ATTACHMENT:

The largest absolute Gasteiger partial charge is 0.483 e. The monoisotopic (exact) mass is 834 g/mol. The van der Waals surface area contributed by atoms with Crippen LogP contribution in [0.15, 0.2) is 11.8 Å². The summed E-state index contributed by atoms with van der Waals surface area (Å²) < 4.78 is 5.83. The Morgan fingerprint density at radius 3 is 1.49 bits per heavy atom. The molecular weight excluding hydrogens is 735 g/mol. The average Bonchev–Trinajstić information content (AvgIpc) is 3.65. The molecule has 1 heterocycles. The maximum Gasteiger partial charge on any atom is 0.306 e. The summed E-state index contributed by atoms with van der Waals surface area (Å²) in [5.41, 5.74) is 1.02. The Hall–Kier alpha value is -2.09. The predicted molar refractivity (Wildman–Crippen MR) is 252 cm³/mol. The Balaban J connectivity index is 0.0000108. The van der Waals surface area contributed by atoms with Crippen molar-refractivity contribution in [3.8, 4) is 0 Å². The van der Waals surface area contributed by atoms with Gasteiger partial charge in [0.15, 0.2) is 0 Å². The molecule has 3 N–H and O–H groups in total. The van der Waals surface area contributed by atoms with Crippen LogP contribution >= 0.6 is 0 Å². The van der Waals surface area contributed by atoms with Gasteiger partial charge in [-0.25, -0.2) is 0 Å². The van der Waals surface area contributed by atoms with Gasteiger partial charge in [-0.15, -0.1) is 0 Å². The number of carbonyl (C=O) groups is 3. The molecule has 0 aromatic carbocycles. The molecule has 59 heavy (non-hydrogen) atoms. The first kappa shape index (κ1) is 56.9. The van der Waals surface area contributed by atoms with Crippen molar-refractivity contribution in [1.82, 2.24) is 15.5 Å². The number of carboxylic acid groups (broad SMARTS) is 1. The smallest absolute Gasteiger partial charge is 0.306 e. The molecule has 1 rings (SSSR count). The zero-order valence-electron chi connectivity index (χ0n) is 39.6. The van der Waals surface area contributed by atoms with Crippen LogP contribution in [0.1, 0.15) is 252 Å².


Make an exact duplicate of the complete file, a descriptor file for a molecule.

The largest absolute Gasteiger partial charge is 0.483 e. The monoisotopic (exact) mass is 834 g/mol. The van der Waals surface area contributed by atoms with Crippen LogP contribution in [0.15, 0.2) is 11.8 Å². The summed E-state index contributed by atoms with van der Waals surface area (Å²) < 4.78 is 5.83. The Morgan fingerprint density at radius 3 is 1.49 bits per heavy atom. The molecular weight excluding hydrogens is 735 g/mol. The average Bonchev–Trinajstić information content (AvgIpc) is 3.65. The molecule has 1 heterocycles. The maximum Gasteiger partial charge on any atom is 0.306 e. The summed E-state index contributed by atoms with van der Waals surface area (Å²) in [5.41, 5.74) is 1.02. The Hall–Kier alpha value is -2.09. The predicted molar refractivity (Wildman–Crippen MR) is 252 cm³/mol. The Balaban J connectivity index is 0.0000108. The van der Waals surface area contributed by atoms with Crippen molar-refractivity contribution in [3.8, 4) is 0 Å². The van der Waals surface area contributed by atoms with Gasteiger partial charge in [0.15, 0.2) is 0 Å². The molecule has 3 N–H and O–H groups in total. The van der Waals surface area contributed by atoms with Crippen LogP contribution >= 0.6 is 0 Å². The van der Waals surface area contributed by atoms with Gasteiger partial charge in [-0.25, -0.2) is 0 Å². The van der Waals surface area contributed by atoms with Gasteiger partial charge in [-0.15, -0.1) is 0 Å². The number of carbonyl (C=O) groups is 3. The molecule has 0 aromatic carbocycles. The molecule has 59 heavy (non-hydrogen) atoms. The first kappa shape index (κ1) is 56.9. The van der Waals surface area contributed by atoms with Crippen molar-refractivity contribution in [1.82, 2.24) is 15.5 Å². The number of carboxylic acid groups (broad SMARTS) is 1. The smallest absolute Gasteiger partial charge is 0.306 e. The molecule has 1 rings (SSSR count). The zero-order valence-electron chi connectivity index (χ0n) is 39.6. The van der Waals surface area contributed by atoms with Crippen LogP contribution in [0.1, 0.15) is 252 Å².